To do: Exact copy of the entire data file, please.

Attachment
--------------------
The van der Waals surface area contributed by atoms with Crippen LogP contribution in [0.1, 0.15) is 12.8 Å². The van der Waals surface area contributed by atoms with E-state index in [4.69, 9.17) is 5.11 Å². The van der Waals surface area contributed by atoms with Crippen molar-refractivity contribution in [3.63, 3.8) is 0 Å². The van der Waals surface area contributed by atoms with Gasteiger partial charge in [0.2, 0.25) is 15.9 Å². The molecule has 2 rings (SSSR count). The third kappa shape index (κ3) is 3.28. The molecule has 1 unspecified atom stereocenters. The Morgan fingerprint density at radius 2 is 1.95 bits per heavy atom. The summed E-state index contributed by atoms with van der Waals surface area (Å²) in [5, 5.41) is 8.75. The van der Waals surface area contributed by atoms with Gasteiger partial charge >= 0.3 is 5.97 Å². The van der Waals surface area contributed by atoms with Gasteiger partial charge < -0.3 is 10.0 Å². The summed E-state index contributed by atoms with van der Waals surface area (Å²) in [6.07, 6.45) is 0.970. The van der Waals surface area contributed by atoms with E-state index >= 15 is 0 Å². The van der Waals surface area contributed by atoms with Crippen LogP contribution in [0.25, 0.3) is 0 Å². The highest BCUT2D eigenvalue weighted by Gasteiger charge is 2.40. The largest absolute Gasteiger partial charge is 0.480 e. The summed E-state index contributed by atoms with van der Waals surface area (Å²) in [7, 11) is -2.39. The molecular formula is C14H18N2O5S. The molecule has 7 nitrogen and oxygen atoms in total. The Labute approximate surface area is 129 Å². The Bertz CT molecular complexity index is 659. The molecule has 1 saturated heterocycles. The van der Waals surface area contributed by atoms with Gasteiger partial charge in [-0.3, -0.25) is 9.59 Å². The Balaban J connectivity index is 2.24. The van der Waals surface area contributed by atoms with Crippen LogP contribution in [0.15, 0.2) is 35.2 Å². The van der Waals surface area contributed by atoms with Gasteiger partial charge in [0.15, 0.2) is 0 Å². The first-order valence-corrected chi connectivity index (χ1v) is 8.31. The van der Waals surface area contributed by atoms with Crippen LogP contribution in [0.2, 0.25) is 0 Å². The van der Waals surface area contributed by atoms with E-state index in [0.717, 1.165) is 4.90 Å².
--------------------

The van der Waals surface area contributed by atoms with Crippen LogP contribution in [0.1, 0.15) is 12.8 Å². The van der Waals surface area contributed by atoms with E-state index in [4.69, 9.17) is 5.11 Å². The van der Waals surface area contributed by atoms with Crippen molar-refractivity contribution in [3.63, 3.8) is 0 Å². The van der Waals surface area contributed by atoms with Gasteiger partial charge in [0.2, 0.25) is 15.9 Å². The molecule has 2 rings (SSSR count). The third kappa shape index (κ3) is 3.28. The molecule has 1 unspecified atom stereocenters. The Morgan fingerprint density at radius 2 is 1.95 bits per heavy atom. The summed E-state index contributed by atoms with van der Waals surface area (Å²) in [5, 5.41) is 8.75. The van der Waals surface area contributed by atoms with Gasteiger partial charge >= 0.3 is 5.97 Å². The van der Waals surface area contributed by atoms with Gasteiger partial charge < -0.3 is 10.0 Å². The summed E-state index contributed by atoms with van der Waals surface area (Å²) in [6.07, 6.45) is 0.970. The van der Waals surface area contributed by atoms with E-state index >= 15 is 0 Å². The van der Waals surface area contributed by atoms with Crippen LogP contribution in [0.25, 0.3) is 0 Å². The highest BCUT2D eigenvalue weighted by Gasteiger charge is 2.40. The largest absolute Gasteiger partial charge is 0.480 e. The summed E-state index contributed by atoms with van der Waals surface area (Å²) in [7, 11) is -2.39. The molecular formula is C14H18N2O5S. The molecule has 7 nitrogen and oxygen atoms in total. The Labute approximate surface area is 129 Å². The Bertz CT molecular complexity index is 659. The molecule has 1 saturated heterocycles. The van der Waals surface area contributed by atoms with Gasteiger partial charge in [-0.3, -0.25) is 9.59 Å². The Balaban J connectivity index is 2.24. The van der Waals surface area contributed by atoms with Crippen LogP contribution in [0.15, 0.2) is 35.2 Å². The van der Waals surface area contributed by atoms with Gasteiger partial charge in [0.15, 0.2) is 0 Å². The first-order valence-corrected chi connectivity index (χ1v) is 8.31. The van der Waals surface area contributed by atoms with Crippen LogP contribution in [0.2, 0.25) is 0 Å². The van der Waals surface area contributed by atoms with E-state index in [0.717, 1.165) is 4.90 Å².